- Mostly I love that they’re dynamic didn’t change at all after the kiss. That literally everything was the same, except for the fact that they felt happier. That it was more a case of acknowledging feelings that were already there, rather than developing feelings last minute.
- “No. Yes. I don’t know.”
- This whole bit: “The volume of the resulting boom surprised even him; he heard it in one ear and felt it in both feet […] By the time the third thud came, it was obviously pounding in time with the music […] “Oh God,” Gansey said, but he was laughing. “Do we have to endure that here too? Ronan!” “It wasn’t me,” Ronan said. He looked to Blue, who shrugged. He caught Adam’s eye. When Adam’s mouth quirked, Ronan’s expression stilled for a moment before turning to the loose smile he ordinarily reserved for Matthew’s silliness. Adam felt a surge of both accomplishment and nerves. He skated the edge here. Making Ronan Lynch smile felt as charged as making a bargain with Cabeswater. These weren’t forces to play with.”
- “Forsan et heac olim meminisse jubabit.”
- I’m getting way too hung up on everything Adam/Ronan here so I will move on, but first one last point: I love that Adam’s ambitions were allowed to change because of Ronan, but were still not compromised as a result of him. Likewise, I love that Ronan never expected Adam to stay, just come back. I love a good and healthy relationship as much as anyone.
- Here’s a point about Adam specifically: I love that Stiefvater made a point of reaffirming his attraction to Blue. Whatever his sexuality is, I love that she didn’t dismiss that whole relationship as a fluke.
- I’m also really thankful that Adam went to see his parents, to rebuild a relationship. Even more thankful that it wasn’t driven by obligation or desperation, but by a need for peace of mind, to let go of the past. Adam’s growth in general. It seems kind of impossible to me right now that for a second earlier in the series I didn’t like him.
- Blue was, unfortunately, not too memorable to me in this book. Admittedly, I was very focused on Adam, Ronan and Gansey, but I wish I remembered her parts better than I do.
- I did love the bits of her and Ronan being pals, of Ronan being completely impressed by how bad-ass she was. That was a highlight.
- And I found her calm acceptance of Gansey’s fate at the end, and how she kissed him, to be really strong and brave.
- I should talk about Henry Cheng. For a while he felt sort of like Dawn in Buffy, suddenly there and a part of the group, inexplicably weaved in while I was left thinking ‘why? How did that happen?’ I don’t dislike him, but it took me a long time to really understand the purpose of him. I do like that he, Blue and Gansey went away to travel together, or to live in polyamorous bliss, or possibly both.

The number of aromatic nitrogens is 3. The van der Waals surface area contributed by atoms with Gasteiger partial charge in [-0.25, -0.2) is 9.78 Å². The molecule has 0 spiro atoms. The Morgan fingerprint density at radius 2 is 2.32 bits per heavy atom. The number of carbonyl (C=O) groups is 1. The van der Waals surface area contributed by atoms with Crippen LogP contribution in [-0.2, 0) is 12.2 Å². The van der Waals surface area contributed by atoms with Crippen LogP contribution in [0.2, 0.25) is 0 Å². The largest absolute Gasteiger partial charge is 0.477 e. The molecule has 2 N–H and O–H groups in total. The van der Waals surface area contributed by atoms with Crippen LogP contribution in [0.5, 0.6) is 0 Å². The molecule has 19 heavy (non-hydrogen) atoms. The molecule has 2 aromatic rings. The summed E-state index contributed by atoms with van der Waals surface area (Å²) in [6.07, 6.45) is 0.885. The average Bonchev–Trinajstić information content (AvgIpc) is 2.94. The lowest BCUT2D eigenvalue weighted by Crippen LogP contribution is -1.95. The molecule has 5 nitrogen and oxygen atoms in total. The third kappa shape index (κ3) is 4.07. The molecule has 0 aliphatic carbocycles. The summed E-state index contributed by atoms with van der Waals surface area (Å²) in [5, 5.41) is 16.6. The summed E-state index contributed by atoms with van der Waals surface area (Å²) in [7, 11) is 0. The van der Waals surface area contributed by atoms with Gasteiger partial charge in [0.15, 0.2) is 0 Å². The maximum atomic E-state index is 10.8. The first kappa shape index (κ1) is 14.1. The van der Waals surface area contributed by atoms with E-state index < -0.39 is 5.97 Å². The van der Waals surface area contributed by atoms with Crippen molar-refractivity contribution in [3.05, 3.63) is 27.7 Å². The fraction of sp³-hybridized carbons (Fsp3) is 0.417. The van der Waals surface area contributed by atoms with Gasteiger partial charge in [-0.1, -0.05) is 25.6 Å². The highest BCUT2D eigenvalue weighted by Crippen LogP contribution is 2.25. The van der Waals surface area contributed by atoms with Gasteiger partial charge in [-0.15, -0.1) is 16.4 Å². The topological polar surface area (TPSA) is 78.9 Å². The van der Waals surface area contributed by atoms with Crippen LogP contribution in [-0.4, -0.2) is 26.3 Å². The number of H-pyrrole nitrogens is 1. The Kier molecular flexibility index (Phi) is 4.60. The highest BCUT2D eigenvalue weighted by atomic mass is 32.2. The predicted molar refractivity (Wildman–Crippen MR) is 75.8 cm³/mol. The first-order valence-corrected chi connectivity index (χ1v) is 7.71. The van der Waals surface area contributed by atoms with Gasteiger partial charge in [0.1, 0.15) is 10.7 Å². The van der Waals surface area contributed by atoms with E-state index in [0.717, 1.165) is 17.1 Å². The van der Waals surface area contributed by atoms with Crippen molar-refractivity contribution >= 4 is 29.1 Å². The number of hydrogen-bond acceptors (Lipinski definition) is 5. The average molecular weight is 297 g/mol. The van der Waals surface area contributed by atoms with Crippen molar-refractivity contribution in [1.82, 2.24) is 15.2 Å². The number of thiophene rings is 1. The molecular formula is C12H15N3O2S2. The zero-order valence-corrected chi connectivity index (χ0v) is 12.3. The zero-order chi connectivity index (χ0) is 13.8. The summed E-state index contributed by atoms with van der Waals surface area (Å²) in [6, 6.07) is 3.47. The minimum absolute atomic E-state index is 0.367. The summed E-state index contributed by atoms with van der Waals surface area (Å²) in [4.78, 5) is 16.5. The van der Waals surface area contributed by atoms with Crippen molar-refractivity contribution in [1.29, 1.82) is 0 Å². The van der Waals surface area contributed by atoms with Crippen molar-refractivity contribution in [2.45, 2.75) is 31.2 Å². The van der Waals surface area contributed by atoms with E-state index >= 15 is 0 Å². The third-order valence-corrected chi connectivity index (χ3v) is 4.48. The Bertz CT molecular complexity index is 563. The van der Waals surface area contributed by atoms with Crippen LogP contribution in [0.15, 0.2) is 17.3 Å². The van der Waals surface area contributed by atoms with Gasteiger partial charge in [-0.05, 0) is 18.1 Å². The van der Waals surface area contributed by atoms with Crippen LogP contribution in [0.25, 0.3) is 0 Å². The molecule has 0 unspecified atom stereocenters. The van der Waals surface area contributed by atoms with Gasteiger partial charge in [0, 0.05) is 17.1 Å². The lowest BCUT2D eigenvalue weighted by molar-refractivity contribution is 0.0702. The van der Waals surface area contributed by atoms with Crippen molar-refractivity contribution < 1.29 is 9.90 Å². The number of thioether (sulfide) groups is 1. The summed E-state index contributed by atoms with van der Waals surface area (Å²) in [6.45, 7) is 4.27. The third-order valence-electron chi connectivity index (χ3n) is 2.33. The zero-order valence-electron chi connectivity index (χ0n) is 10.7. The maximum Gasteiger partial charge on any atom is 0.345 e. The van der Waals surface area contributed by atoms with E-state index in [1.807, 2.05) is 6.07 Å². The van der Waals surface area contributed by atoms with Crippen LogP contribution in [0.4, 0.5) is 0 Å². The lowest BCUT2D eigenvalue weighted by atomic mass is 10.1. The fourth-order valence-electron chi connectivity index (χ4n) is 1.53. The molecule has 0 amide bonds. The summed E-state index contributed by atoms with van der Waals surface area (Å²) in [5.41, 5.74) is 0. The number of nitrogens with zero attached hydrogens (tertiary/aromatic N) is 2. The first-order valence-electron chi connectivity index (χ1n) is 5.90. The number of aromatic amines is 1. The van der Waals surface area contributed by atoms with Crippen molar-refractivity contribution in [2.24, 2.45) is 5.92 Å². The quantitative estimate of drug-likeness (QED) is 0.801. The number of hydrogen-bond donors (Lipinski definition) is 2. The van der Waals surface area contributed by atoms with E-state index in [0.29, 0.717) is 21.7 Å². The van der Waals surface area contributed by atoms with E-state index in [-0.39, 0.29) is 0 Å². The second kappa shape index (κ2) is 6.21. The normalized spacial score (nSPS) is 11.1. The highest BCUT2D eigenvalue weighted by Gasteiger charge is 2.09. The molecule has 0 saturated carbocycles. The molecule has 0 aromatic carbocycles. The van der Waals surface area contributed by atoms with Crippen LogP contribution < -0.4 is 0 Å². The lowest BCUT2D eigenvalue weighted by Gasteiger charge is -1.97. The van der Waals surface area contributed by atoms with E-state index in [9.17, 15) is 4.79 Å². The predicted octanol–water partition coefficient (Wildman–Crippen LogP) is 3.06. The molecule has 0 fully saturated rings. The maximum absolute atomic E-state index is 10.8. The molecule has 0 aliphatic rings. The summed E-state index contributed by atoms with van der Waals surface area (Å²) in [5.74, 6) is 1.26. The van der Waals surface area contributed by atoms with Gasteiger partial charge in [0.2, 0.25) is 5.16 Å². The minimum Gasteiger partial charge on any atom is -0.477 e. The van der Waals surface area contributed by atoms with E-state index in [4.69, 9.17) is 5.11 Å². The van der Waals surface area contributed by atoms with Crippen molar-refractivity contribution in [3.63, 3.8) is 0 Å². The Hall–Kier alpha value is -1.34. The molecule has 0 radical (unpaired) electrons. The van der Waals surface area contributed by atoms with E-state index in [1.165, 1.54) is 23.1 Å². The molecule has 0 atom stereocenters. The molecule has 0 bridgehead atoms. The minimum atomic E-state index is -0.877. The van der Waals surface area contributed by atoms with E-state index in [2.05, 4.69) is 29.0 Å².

- Gwenllian was the most annoying. As ever.
- A lot of the secondary plot, with the Gray Man, Laumonier, Piper, etc., felt incredibly rushed and unfinished by the end. The demon destroying Cabeswater was interesting, but all the other characters felt one dimensional and quite auxiliary by the end, which was quite disappointing.
- Speaking of Cabeswater, I love that Ronan dreamt it. I love that they sacrifice it for Gansey’s life. I love that Ronan attempts to recreate it.
- I’m not sure I like that Gansey gets brought back. On the one hand, I don’t want my favourites to suffer, so having him back was definitely good in that sense. On the other hand, it felt a bit like a copout after so many months of ‘Gansey will die’. Yes, I know he technically did. But the stakes were significantly lowered when dying didn’t mean actually dead.
- Noah was a bit short changed. I did like that he gave his life for young Gansey, that time was woven together strangely like that. But he was so important in the beginning of the story and felt so forgotten towards the end. I wish there had been more scenes between him and Blue.
- Orphan Girl – or Opal, I suppose – was a bit of a strange addition to the group, but I did enjoy reading about Ronan’s particular ways of caring for her.
- As a final comment I will say that I appreciate that the friendship between the five main characters always came before any romantic relationships. It’s refreshing, especially within YA literature. Relatedly, I liked how the romance between Ronan and Adam was understated. It wasn’t particularly subtle towards the end, but it was always just a fact and never anything that was made a big deal of by either character. Sexuality was treated as less important than general identity, to the point where it’s never even explicitly stated how anyone identifies. It’s nice.
This became a lot more focused on the whole Adam/Ronan thing than I expected to be honest. And I may have forgotten important stuff. Please talk to me about it, if you’d like.